There may have been a little confusion about one of the most important components in the apparatus used for the purposes of jumping for show and for training on the part of horse and its rider. The horse jump cups are not beacon-like obstacles around which horse and rider must negotiate. Nor are they the actual barriers over which a horse must bound, no matter how high or low.
But they are a vital cog in the very fences over which these horses must leap. Let’s quickly explain how this works. It is always going to be possible that the horse’s heels or ankles are going to clip the fence somehow. You must bear in mind that no matter how athletic, powerful and agile the beast is it can still fall foul to fatigue. And when that happens, the horse can also lose its focus. It certainly does not want to hit the fence, not by any means.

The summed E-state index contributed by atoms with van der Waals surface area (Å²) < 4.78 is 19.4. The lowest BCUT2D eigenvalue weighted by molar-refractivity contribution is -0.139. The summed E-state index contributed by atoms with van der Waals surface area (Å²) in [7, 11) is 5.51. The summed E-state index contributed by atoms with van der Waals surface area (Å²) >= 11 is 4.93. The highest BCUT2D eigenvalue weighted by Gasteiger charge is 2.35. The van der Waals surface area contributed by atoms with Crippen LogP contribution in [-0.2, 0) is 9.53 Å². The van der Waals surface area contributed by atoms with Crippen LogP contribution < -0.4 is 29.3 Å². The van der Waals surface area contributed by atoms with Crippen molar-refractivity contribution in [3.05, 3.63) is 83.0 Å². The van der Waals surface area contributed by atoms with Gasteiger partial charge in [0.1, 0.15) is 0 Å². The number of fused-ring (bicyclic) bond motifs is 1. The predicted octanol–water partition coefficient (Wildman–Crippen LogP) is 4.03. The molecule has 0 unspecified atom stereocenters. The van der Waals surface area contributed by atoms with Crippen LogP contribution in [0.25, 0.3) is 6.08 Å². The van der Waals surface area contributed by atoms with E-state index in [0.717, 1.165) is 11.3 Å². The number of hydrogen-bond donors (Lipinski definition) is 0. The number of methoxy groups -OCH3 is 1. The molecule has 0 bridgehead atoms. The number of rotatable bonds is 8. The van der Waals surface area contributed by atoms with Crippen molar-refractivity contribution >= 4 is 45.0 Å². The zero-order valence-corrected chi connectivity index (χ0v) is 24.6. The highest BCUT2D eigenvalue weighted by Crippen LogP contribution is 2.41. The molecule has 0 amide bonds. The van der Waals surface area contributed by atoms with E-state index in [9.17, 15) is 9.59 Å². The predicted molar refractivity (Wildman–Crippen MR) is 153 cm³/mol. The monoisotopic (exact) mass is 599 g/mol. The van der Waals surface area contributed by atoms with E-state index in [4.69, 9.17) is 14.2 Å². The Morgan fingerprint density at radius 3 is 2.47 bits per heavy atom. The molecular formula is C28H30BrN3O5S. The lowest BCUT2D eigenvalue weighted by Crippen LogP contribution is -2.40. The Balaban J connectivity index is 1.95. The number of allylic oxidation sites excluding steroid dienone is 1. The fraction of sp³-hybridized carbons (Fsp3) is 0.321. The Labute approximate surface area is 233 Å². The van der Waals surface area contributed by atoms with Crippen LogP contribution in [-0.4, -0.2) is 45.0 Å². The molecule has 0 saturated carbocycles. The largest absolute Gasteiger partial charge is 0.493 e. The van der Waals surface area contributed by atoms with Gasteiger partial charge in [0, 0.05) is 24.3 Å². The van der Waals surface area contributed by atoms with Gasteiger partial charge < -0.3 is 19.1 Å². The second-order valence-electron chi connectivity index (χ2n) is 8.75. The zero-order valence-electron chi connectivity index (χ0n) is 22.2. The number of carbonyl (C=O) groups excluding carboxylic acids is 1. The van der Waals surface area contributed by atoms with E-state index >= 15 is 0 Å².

But so it happens that its heels clip that fence. Horses would have dreaded the next time that is allowed to happen. But not in this instance, not when the fences have horse jump cups installed to them. Because this is what happens. The moment any portion of the horse’s body is allowed to touch the fence, the cups react. Instead of the fence standing rigid and posing the threat of injury to the horse, the horse jump cups initiate the movement of the loosely arranged beams or poles.
As the horse glides over the poles, no matter that it has clipped them, the poles topple over to the ground and in the correct direction too so as not to impede the horse’s movements forward. And that then is what the jump cups do.